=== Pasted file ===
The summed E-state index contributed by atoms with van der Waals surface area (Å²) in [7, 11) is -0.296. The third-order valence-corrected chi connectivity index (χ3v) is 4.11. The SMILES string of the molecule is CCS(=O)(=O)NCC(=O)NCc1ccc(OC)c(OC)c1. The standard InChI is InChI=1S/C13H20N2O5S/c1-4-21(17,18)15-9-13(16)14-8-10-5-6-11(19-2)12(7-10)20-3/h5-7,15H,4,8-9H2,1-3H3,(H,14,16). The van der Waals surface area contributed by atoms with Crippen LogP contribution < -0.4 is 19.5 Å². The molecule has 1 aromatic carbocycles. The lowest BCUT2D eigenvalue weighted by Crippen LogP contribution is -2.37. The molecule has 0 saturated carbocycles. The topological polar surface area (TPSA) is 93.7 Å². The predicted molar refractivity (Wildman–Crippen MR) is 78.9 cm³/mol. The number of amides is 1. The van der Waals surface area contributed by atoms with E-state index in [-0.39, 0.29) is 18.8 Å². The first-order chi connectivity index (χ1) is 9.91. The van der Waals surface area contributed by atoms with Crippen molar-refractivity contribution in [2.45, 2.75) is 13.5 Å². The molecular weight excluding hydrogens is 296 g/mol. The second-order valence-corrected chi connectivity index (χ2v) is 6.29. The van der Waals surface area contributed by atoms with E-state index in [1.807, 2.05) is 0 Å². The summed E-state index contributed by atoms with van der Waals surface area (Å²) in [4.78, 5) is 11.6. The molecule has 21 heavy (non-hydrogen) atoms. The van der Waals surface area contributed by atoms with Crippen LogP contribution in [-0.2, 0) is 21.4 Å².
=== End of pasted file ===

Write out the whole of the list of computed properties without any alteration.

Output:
The summed E-state index contributed by atoms with van der Waals surface area (Å²) in [7, 11) is -0.296. The third-order valence-corrected chi connectivity index (χ3v) is 4.11. The SMILES string of the molecule is CCS(=O)(=O)NCC(=O)NCc1ccc(OC)c(OC)c1. The standard InChI is InChI=1S/C13H20N2O5S/c1-4-21(17,18)15-9-13(16)14-8-10-5-6-11(19-2)12(7-10)20-3/h5-7,15H,4,8-9H2,1-3H3,(H,14,16). The van der Waals surface area contributed by atoms with Crippen LogP contribution < -0.4 is 19.5 Å². The molecule has 1 aromatic carbocycles. The lowest BCUT2D eigenvalue weighted by Crippen LogP contribution is -2.37. The molecule has 0 saturated carbocycles. The topological polar surface area (TPSA) is 93.7 Å². The predicted molar refractivity (Wildman–Crippen MR) is 78.9 cm³/mol. The number of amides is 1. The van der Waals surface area contributed by atoms with E-state index in [-0.39, 0.29) is 18.8 Å². The first-order chi connectivity index (χ1) is 9.91. The van der Waals surface area contributed by atoms with Crippen molar-refractivity contribution in [2.45, 2.75) is 13.5 Å². The molecular weight excluding hydrogens is 296 g/mol. The second-order valence-corrected chi connectivity index (χ2v) is 6.29. The van der Waals surface area contributed by atoms with E-state index in [1.807, 2.05) is 0 Å². The summed E-state index contributed by atoms with van der Waals surface area (Å²) in [4.78, 5) is 11.6. The molecule has 21 heavy (non-hydrogen) atoms. The van der Waals surface area contributed by atoms with Crippen LogP contribution in [-0.2, 0) is 21.4 Å².